The FOMBA trail system and surrounding network of other trails has grown to the point of making it a frequent destination of mine.  The FOMBA network itself consists of 10 singletrack loops linked together with fire roads.  Riding all 10 loops will produce at least a 12 mile ride.  FOMBA singletrack is extremely tight, twisty, rooty, and rocky in places.  No climbs, and don't expect to go too fast here.  My average speeds hoover around 9 mph.  The trails are aggressively maintained, some say too aggressively.  Areas that become quite challenging seem to get manicured before less skilled riders have a chance to cut work-around trails.

When I visit FOMBA, I add in many miles of additional non-FOMBA riding.  First, I head north to Tower Hill, the site of the Watershed Wahoo Race each spring.  The loop around Tower Hill Pond from FOMBA is over 10 miles of riding with one 400 and one 200 foot climb.  I'll ride this to get my anaerobic fix in, since much of the FOMBA riding is too tight to redline your heartrate.  Another direction I'll head off to is the rocky overlook on the east side of Massabesic lake.  This consists of about a five mile out-and-back with a 100 foot climb to the top.  The last couple hundred yards is ledgy, bare granite and is very fun to ride.  Great view looking over the lake.  Finally, the other trail I hit is a gem of a trail.  Not sure who built it or what land it is on, but this singletrack loop is 4 miles long, chock full of features.  There's two modest ladder bridges, one very narrow log bridge over water, one large see-saw made from giant log, and several stone bridges through stream crossings.  This trail is more open than FOMBA trail, so one can go faster and harder if one wishes.  The trail head is about 1.5 miles east down the rail trail from the Depot Rd parking area.  Hard to follow at first, but then it's all narrow singletrack.  The loop dumps you out a quarter mile further down the rail trail.  Riding all of the FOMBA trails, the Wahoo circuit, Massabesic overlook, and the 4-miler will produce a 30+ mile ride, close to what I would call an epic. My map highlights each of these areas.

5. Beaver Brook Association, Hollis, NH (Map)
Beaver Brook is very close to my house and only minutes from Nashua, NH.  Over 20 miles of pristine, technical single and double track.  There are a few short but steep climbs and plenty of rocks, roots, and narrow hewn log bridges, lest you forget you’re in New Hampshire.  There are also sections that can be ridden fast for those who have a need for speed.  Beaver Brook stays reasonably dry in most areas during wet parts of the year.  Beaver Brook is a nature preserve and much of the singletrack is off-limits to mountain biking, so ride responsibly.  I’ve not had any run-ins with hikers yet, unlike what riders experience in the Middlesex Fells.  You can spin over to Birch Hill (map) one mile by road for a nearly 500 ft vertical climb up the service road to the communication tower.  The ATV trail decent down to Rocky Pond is a real hoot.  Couple of good rock launches.  There are multiple ATV trails that lead to the summit of Birch Hill.  Experiment to find what you like.  The Beaver Brook/Birch Hill makes for a very interesting night ride.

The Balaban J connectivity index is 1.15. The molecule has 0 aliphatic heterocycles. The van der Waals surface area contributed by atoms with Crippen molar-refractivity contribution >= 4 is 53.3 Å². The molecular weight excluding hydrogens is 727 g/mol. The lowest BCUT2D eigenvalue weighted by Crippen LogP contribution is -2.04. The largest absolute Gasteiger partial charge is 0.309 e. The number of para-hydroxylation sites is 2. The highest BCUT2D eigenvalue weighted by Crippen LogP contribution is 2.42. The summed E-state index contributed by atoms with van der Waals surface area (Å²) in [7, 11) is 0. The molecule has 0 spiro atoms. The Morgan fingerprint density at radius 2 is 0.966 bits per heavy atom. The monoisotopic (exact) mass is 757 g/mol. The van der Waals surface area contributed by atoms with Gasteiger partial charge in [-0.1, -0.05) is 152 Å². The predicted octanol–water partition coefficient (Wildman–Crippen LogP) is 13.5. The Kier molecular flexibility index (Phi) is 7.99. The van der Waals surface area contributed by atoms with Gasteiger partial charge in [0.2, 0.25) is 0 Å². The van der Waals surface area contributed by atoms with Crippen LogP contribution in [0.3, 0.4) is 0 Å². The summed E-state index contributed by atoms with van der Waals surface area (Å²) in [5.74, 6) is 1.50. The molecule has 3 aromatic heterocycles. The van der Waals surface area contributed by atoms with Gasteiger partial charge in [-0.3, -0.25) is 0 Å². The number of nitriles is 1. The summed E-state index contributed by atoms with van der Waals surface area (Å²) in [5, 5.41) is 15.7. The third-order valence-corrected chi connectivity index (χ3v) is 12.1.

6. Slickrock Trail, Moab, UT
Moab was perhaps the best mountain bike experience I’ve had to date.  I’d rate it number one except it’s not a place I can visit any day since I live in the NE.  The Slickrock trail is considered the world’s most popular MTB trail.  When first beginning the 12 mile loop, the climbs and descents can be a bit unnerving.  But slickrock is equivalent to 80 grit sandpaper.  Rubber tires stick like glue, allowing riders to climb incredibly steep grades (if you have the legs for it) and ride extreme off-camber grades.  Once one adapts to the incredible traction, much fun can be had.  Some of the drops are so steep you don’t want to think about touching your brakes.  Almost all run-outs are gradual, and speed that is quickly gained on the descent slings you up the opposing slope — like a roller coaster on a mountain bike!  I did part with some skin on the Slickrock Trail.  The traction temps one to climb grades beyond one’s skill or power.  When you Peter out and have to put a foot down, surprise, hard soles and metal cleats offer little traction.  You and your bike are going for a slide.